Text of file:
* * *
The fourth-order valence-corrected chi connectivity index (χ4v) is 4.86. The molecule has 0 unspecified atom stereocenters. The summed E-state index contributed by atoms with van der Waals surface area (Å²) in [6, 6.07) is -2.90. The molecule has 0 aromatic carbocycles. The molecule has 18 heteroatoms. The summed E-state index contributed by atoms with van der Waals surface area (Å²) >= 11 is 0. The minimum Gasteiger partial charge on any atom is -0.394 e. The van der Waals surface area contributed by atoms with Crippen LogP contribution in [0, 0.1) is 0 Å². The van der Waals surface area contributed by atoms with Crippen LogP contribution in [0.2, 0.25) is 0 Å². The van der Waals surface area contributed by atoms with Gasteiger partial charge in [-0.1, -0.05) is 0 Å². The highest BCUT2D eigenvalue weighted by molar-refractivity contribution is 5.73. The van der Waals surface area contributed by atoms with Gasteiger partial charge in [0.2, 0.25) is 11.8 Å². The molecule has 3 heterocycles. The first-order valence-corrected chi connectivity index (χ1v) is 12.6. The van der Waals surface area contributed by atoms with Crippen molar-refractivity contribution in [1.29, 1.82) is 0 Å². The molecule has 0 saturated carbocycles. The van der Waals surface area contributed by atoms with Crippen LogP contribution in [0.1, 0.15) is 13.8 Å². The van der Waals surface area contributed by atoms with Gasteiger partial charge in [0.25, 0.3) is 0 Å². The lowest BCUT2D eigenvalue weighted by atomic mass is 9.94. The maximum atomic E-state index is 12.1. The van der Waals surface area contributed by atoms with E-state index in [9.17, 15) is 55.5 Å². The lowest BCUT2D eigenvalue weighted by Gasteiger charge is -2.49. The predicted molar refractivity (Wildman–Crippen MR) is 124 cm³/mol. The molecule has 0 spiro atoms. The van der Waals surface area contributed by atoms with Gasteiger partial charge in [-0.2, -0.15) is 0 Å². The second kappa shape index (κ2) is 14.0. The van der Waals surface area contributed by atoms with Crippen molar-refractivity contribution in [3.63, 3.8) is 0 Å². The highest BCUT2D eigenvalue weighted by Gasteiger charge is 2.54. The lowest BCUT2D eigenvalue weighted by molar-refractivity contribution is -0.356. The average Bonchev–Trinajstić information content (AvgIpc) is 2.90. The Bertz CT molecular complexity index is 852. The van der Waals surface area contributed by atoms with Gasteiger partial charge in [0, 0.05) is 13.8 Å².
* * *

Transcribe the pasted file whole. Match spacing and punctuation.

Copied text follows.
The fourth-order valence-corrected chi connectivity index (χ4v) is 4.86. The molecule has 0 unspecified atom stereocenters. The summed E-state index contributed by atoms with van der Waals surface area (Å²) in [6, 6.07) is -2.90. The molecule has 0 aromatic carbocycles. The molecule has 18 heteroatoms. The summed E-state index contributed by atoms with van der Waals surface area (Å²) >= 11 is 0. The minimum Gasteiger partial charge on any atom is -0.394 e. The van der Waals surface area contributed by atoms with Crippen LogP contribution in [0, 0.1) is 0 Å². The van der Waals surface area contributed by atoms with Crippen LogP contribution in [0.2, 0.25) is 0 Å². The van der Waals surface area contributed by atoms with Gasteiger partial charge in [-0.1, -0.05) is 0 Å². The highest BCUT2D eigenvalue weighted by molar-refractivity contribution is 5.73. The van der Waals surface area contributed by atoms with Gasteiger partial charge in [0.2, 0.25) is 11.8 Å². The molecule has 3 heterocycles. The first-order valence-corrected chi connectivity index (χ1v) is 12.6. The van der Waals surface area contributed by atoms with Crippen molar-refractivity contribution in [1.29, 1.82) is 0 Å². The molecule has 0 saturated carbocycles. The van der Waals surface area contributed by atoms with Crippen LogP contribution in [0.1, 0.15) is 13.8 Å². The van der Waals surface area contributed by atoms with Gasteiger partial charge in [0.25, 0.3) is 0 Å². The lowest BCUT2D eigenvalue weighted by atomic mass is 9.94. The maximum atomic E-state index is 12.1. The van der Waals surface area contributed by atoms with E-state index in [9.17, 15) is 55.5 Å². The lowest BCUT2D eigenvalue weighted by Gasteiger charge is -2.49. The predicted molar refractivity (Wildman–Crippen MR) is 124 cm³/mol. The molecule has 0 spiro atoms. The van der Waals surface area contributed by atoms with Gasteiger partial charge in [-0.2, -0.15) is 0 Å². The second kappa shape index (κ2) is 14.0. The van der Waals surface area contributed by atoms with Crippen molar-refractivity contribution in [3.63, 3.8) is 0 Å². The highest BCUT2D eigenvalue weighted by Gasteiger charge is 2.54. The lowest BCUT2D eigenvalue weighted by molar-refractivity contribution is -0.356. The average Bonchev–Trinajstić information content (AvgIpc) is 2.90. The Bertz CT molecular complexity index is 852. The van der Waals surface area contributed by atoms with Gasteiger partial charge in [0, 0.05) is 13.8 Å².